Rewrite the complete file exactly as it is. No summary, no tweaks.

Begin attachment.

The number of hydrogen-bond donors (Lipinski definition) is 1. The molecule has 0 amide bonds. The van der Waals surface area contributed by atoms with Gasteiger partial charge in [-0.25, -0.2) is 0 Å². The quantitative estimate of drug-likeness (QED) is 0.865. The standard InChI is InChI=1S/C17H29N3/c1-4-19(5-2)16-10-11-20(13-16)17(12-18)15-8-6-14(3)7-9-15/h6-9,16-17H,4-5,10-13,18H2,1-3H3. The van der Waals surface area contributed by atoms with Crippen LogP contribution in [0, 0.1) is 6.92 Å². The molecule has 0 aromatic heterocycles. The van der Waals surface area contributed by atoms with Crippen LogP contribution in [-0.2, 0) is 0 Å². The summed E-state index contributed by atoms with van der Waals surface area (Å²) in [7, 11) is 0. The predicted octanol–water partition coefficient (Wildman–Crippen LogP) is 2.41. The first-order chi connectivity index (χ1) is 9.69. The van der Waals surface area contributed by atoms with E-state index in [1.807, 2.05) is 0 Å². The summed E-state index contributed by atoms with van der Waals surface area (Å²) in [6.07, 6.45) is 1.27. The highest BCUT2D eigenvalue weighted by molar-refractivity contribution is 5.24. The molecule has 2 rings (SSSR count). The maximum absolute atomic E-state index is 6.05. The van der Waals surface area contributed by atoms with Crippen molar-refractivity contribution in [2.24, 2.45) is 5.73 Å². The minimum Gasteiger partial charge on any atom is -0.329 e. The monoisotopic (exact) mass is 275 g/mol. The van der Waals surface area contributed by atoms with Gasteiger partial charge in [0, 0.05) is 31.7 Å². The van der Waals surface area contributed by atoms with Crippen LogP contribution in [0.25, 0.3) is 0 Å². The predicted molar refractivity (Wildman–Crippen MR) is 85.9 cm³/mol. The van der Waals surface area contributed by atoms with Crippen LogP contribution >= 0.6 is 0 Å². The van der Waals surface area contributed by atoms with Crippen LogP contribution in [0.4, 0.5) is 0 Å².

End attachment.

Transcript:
The number of hydrogen-bond donors (Lipinski definition) is 1. The molecule has 0 amide bonds. The van der Waals surface area contributed by atoms with Gasteiger partial charge in [-0.25, -0.2) is 0 Å². The quantitative estimate of drug-likeness (QED) is 0.865. The standard InChI is InChI=1S/C17H29N3/c1-4-19(5-2)16-10-11-20(13-16)17(12-18)15-8-6-14(3)7-9-15/h6-9,16-17H,4-5,10-13,18H2,1-3H3. The van der Waals surface area contributed by atoms with Crippen LogP contribution in [0, 0.1) is 6.92 Å². The molecule has 0 aromatic heterocycles. The van der Waals surface area contributed by atoms with Crippen LogP contribution in [-0.2, 0) is 0 Å². The summed E-state index contributed by atoms with van der Waals surface area (Å²) in [7, 11) is 0. The predicted octanol–water partition coefficient (Wildman–Crippen LogP) is 2.41. The first-order chi connectivity index (χ1) is 9.69. The van der Waals surface area contributed by atoms with E-state index in [1.807, 2.05) is 0 Å². The summed E-state index contributed by atoms with van der Waals surface area (Å²) in [6.07, 6.45) is 1.27. The highest BCUT2D eigenvalue weighted by molar-refractivity contribution is 5.24. The molecule has 2 rings (SSSR count). The maximum absolute atomic E-state index is 6.05. The van der Waals surface area contributed by atoms with Crippen molar-refractivity contribution in [2.24, 2.45) is 5.73 Å². The minimum Gasteiger partial charge on any atom is -0.329 e. The monoisotopic (exact) mass is 275 g/mol. The van der Waals surface area contributed by atoms with Gasteiger partial charge in [0, 0.05) is 31.7 Å². The van der Waals surface area contributed by atoms with Crippen LogP contribution in [0.25, 0.3) is 0 Å². The predicted molar refractivity (Wildman–Crippen MR) is 85.9 cm³/mol. The van der Waals surface area contributed by atoms with Crippen LogP contribution >= 0.6 is 0 Å². The van der Waals surface area contributed by atoms with Crippen LogP contribution in [0.4, 0.5) is 0 Å².